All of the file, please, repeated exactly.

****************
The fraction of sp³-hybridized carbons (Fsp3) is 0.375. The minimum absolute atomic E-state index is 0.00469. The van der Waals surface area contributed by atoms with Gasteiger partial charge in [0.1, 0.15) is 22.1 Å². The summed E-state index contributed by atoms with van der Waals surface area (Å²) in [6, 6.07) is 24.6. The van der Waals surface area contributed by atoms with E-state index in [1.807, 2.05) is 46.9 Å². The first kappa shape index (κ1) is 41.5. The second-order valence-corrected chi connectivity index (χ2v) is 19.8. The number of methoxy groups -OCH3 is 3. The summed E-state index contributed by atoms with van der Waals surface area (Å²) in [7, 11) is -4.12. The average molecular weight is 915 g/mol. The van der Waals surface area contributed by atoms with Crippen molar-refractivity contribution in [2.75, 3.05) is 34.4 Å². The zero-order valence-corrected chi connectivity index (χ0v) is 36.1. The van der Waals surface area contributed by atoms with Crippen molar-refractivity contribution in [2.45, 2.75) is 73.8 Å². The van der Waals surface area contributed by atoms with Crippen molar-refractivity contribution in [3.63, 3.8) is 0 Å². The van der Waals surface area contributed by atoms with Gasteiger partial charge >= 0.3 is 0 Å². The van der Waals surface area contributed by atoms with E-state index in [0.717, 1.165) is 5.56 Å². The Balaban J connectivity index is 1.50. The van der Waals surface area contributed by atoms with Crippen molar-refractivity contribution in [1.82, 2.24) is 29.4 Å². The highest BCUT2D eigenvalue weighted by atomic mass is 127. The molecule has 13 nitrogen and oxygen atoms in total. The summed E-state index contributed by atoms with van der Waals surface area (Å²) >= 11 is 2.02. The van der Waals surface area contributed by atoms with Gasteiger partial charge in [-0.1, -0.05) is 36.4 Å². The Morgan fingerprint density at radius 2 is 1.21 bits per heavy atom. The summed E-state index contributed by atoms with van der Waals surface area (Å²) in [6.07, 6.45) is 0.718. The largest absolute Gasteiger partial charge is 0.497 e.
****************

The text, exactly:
The fraction of sp³-hybridized carbons (Fsp3) is 0.375. The minimum absolute atomic E-state index is 0.00469. The van der Waals surface area contributed by atoms with Gasteiger partial charge in [0.1, 0.15) is 22.1 Å². The summed E-state index contributed by atoms with van der Waals surface area (Å²) in [6, 6.07) is 24.6. The van der Waals surface area contributed by atoms with E-state index in [1.807, 2.05) is 46.9 Å². The first kappa shape index (κ1) is 41.5. The second-order valence-corrected chi connectivity index (χ2v) is 19.8. The number of methoxy groups -OCH3 is 3. The summed E-state index contributed by atoms with van der Waals surface area (Å²) in [7, 11) is -4.12. The average molecular weight is 915 g/mol. The van der Waals surface area contributed by atoms with Crippen molar-refractivity contribution in [2.75, 3.05) is 34.4 Å². The zero-order valence-corrected chi connectivity index (χ0v) is 36.1. The van der Waals surface area contributed by atoms with Crippen molar-refractivity contribution in [2.45, 2.75) is 73.8 Å². The van der Waals surface area contributed by atoms with Crippen molar-refractivity contribution in [3.63, 3.8) is 0 Å². The van der Waals surface area contributed by atoms with Gasteiger partial charge >= 0.3 is 0 Å². The van der Waals surface area contributed by atoms with E-state index in [0.717, 1.165) is 5.56 Å². The Balaban J connectivity index is 1.50. The van der Waals surface area contributed by atoms with Crippen molar-refractivity contribution in [1.82, 2.24) is 29.4 Å². The highest BCUT2D eigenvalue weighted by atomic mass is 127. The molecule has 13 nitrogen and oxygen atoms in total. The summed E-state index contributed by atoms with van der Waals surface area (Å²) >= 11 is 2.02. The van der Waals surface area contributed by atoms with Gasteiger partial charge in [-0.1, -0.05) is 36.4 Å². The Morgan fingerprint density at radius 2 is 1.21 bits per heavy atom. The summed E-state index contributed by atoms with van der Waals surface area (Å²) in [6.07, 6.45) is 0.718. The largest absolute Gasteiger partial charge is 0.497 e.